Wednesday, April 21, 2021

QUICK CHANGE (1990) (Warner Archive Blu-ray Review)


Label:  Warner Archive
Region Code: Region-Free
Rating: R
Duration: 88 Minutes
Video: 1080p HD Widescreen (1.85:1)
Audio: English DTS HD-Master Audio 2.0 with Optional English Subtitles
Director: Howard Franklin, Bill Murray
Cast: Bill Murray, Geena Davis, Randy Quaid, Jason Robards, Stanley Tucci, Tony Shalhoub

In 1990 I was I was all in on Quick Change from the get-go - the trailer looked great and it starred Bill Murray, the star of some of my favorite comedies of all-time: Meatballs, Caddyshack, and Ghostbusters, I was sold! Apparently I was one of the few who thought that though, because it tanked big-time at the box office. That's alright though, not all films find their audience while playing at the cinema, some only go onto develop a cult following over time through home video rentals and repeated cable airings, but that doesn't seem to have been the case with Quick Change. In my opinion this flick is still a bit of an unsung gem in the Bill Murray canon, which is a real shame, as it is the only film Murray ever directed, co-directed actually, with Howard Franklin (The Man Who Knew Too Little). That it has not gone on to develop a wider audience is strange to me as it's a breezy, light-hearted heist flick that brings to mind Dog Day Afternoon by way of After Hours, and it stars Bill Murray! 

With Quick Change we have a heist film set in the lesser seen parts of Manhattan and Queens, with Murray playing a disgruntled city planner named Grimm, who along with his girlfriend Phyliss (Geena Davis, The Fly) and best friend Loomis (Randy Quaid, National Lampoon's Christmas Vacation), enact a million dollar bank heist. Things start off with Murray dressed as a clown holding up a bank. Initially when Murray's clown announces it's a hold-up the patrons and tellers laugh it off, it's a guy in a clown suit after all, but when he whips out a gun shows off his chest full of dynamite they take him a bit more seriously. He gathers all the tellers and patrons and forces them into the safe, holding them hostage while he awaits the arrival of the cops so he can make his demands.  

Grimm and his not-too-hard-to-spot accomplices soon discover that that the heist and evasion of the authorities is fairly easy to pull-off, but when an errant car horns threatens to derail the whole shebang, Grimm and cohorts find that getting to the airport will be a most frustrating endeavor. While headed to the airport the trio witness a bizarre bike-jousting ceremony that utilizes janitorial and gardening supplies, a sight which gives Loomis the willies. He believes that seeing such a thing is a jinx, and he's not wrong about that, because right after that their car is stolen by a mugger (Jamey Sheridan, The Stand). Now slightly panicked with time running out and without a vehicle they struggle to find transportation, first grabbing a cab which ends with Loomis giving himself a concussion, then boarding a bus that only gets them nearer the airport, and they even end up on a baggage tram, but each time they find themselves thwarted by a comedy of errors and a string of bad luck, with the cops not far behind.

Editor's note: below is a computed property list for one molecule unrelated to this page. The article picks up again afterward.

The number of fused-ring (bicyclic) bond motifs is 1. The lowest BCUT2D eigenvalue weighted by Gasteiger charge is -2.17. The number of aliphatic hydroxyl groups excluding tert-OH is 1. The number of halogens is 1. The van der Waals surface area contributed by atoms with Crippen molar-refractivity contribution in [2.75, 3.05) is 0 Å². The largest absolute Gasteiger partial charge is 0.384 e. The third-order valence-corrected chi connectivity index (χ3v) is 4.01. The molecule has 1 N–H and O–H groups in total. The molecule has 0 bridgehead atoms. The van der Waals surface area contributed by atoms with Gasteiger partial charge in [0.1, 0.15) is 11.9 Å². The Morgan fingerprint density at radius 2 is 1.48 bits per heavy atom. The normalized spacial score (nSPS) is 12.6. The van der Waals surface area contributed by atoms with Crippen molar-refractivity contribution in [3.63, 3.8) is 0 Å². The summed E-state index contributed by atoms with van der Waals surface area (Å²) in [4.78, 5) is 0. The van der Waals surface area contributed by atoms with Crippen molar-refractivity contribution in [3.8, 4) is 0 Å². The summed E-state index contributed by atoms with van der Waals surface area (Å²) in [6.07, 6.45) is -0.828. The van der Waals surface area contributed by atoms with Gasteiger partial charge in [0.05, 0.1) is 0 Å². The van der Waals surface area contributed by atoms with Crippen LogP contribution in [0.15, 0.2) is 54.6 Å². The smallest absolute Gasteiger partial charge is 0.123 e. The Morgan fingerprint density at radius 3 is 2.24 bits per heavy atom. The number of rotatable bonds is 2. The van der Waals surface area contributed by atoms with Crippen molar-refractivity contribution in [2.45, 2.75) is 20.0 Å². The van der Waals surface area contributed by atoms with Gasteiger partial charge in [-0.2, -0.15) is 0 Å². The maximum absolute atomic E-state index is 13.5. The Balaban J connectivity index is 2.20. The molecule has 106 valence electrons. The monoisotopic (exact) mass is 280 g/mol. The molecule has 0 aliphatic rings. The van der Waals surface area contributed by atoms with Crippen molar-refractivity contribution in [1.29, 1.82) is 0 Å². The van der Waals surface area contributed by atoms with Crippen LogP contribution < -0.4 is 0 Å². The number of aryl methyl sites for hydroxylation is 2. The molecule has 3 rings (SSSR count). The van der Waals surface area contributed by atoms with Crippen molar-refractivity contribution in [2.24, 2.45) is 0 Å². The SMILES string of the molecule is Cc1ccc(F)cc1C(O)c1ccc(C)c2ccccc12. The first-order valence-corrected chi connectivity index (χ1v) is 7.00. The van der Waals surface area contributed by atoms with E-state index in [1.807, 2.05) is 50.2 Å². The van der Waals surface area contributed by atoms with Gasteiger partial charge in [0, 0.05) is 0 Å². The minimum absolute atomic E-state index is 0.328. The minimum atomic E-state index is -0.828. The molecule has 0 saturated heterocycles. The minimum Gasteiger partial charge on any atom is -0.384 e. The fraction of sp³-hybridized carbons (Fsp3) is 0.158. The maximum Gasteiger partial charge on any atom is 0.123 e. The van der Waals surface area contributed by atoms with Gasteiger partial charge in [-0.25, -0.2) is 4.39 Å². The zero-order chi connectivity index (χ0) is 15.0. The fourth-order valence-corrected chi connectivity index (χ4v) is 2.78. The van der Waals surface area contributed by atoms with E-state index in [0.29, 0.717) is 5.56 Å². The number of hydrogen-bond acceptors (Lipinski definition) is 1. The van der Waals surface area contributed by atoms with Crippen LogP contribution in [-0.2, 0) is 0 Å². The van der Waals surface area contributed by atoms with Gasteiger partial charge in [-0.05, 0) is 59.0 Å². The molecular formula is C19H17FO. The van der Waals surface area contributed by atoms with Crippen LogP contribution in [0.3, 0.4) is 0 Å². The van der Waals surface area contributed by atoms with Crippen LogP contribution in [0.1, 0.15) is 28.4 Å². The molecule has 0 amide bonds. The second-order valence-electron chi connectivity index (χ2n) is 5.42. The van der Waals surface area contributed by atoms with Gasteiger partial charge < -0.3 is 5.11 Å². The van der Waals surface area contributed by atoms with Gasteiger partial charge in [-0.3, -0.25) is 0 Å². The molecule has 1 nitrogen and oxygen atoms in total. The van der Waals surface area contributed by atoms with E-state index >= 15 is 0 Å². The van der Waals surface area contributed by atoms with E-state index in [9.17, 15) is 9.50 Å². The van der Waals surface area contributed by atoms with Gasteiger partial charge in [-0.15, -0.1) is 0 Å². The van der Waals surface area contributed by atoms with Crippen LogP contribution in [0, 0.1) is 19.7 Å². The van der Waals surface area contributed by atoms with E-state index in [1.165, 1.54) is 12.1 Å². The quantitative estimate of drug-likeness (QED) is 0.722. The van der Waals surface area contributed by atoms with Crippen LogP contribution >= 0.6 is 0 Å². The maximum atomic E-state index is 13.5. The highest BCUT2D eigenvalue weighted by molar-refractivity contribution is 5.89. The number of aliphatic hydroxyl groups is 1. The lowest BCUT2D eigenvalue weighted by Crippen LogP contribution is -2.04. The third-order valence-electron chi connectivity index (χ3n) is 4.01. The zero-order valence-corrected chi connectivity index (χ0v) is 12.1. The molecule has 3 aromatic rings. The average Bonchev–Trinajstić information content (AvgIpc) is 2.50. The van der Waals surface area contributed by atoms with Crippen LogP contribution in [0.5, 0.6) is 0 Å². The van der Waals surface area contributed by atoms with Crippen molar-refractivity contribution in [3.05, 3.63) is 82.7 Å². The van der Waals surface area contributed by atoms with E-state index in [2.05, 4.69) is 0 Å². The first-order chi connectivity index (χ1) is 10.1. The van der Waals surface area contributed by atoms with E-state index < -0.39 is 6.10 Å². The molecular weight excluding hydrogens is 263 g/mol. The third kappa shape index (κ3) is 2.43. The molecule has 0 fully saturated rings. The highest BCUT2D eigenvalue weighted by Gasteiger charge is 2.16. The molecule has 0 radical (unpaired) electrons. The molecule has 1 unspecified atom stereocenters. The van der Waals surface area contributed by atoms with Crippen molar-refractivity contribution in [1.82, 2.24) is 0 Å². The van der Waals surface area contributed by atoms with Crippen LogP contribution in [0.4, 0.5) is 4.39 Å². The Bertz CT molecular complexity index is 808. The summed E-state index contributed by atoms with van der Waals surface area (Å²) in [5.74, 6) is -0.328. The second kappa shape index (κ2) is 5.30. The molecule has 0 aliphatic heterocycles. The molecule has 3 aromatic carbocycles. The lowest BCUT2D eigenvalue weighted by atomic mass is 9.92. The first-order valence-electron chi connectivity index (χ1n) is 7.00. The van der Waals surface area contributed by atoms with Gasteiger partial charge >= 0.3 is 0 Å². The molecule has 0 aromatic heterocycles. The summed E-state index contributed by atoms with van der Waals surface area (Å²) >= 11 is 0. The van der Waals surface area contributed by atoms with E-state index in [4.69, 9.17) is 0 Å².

Along the way they encounter seedy gangsters played by Victor Argo (The Electric Chair) and Stanley Tucci (Monkey Shines), a non-English speaking cabbie played by Tony Shalhoub (Thirteen Ghosts), a comically strict bus driver who only accepts exact change (Philip Bosco, The Money Pit), and an irate apartment dweller (Phil Hartman, Coneheadswho holds them at gunpoint. We also get Jason Robards (The Ballad of Cable Hogue) as the frustrated lead cop caught up in Grimm's "Clown Day Afternoon" scenario. 

The flick has a better first two thirds than the last but I still dig it. All the stuff at the bank is golden, and Murray in clown make-up basically being his sardonic self is always gonna be a good time. Gina Davis and Randy Quaid are solid sidemen for Murray, even if Quaid only seems to serve as the idiot friend punchline to Murray's increasingly irate ringleader. I also quite enjoyed the After Hours styled one-night-in-the-city with time running out shenanigans, but the way it all pans out at the end sort of feels flat to me by comparison, though we do get a not unwelcomed appearance from Kurtwood Smith (Robocop). 

Audio/Video: Quick Change (1990) arrives on region-free Blu-ray from Warner Archive with a new 2021 HD scan framed in the original 1.85:1 widescreen. Unsure what the source is but the fresh scan look fantastic, the source is clean and blemish free with a thin layer of film grain that supports pleasing amounts of fine detail and texture. The colors are well saturated and look great in HD, plus the black levels are during the night scenes are strong, and depth and clarity look terrific. Audio comes by way of English DTS-HD MA 2.0 stereo with optional English subtitles. This is a mostly dialogue driven film but as the trio make their way through the burroughs of NYC there's some good stereo panning effects and cityscape atmospherics.

The sole extra is a 2-min theatrical trailer for the film that will make you appreciate the new HD scan of the feature. The single-disc release arrives in a standard keepcase with a single-sided sleeve of artwork featuring the theatrical movie poster artwork, which also features on the Blu-ray disc.

Special Feature:
- Theatrical Trailer (2 min) 

Quick Change (1997) gets a terrific looking Blu-ray from the Warner Archive, offering fans and newcomers a chance to discover, or re-discover, this underrated Bill Murray gem with a very pleasing 1080p HD presentation that breathes new life into it. 

Screenshots from the Blu-ray: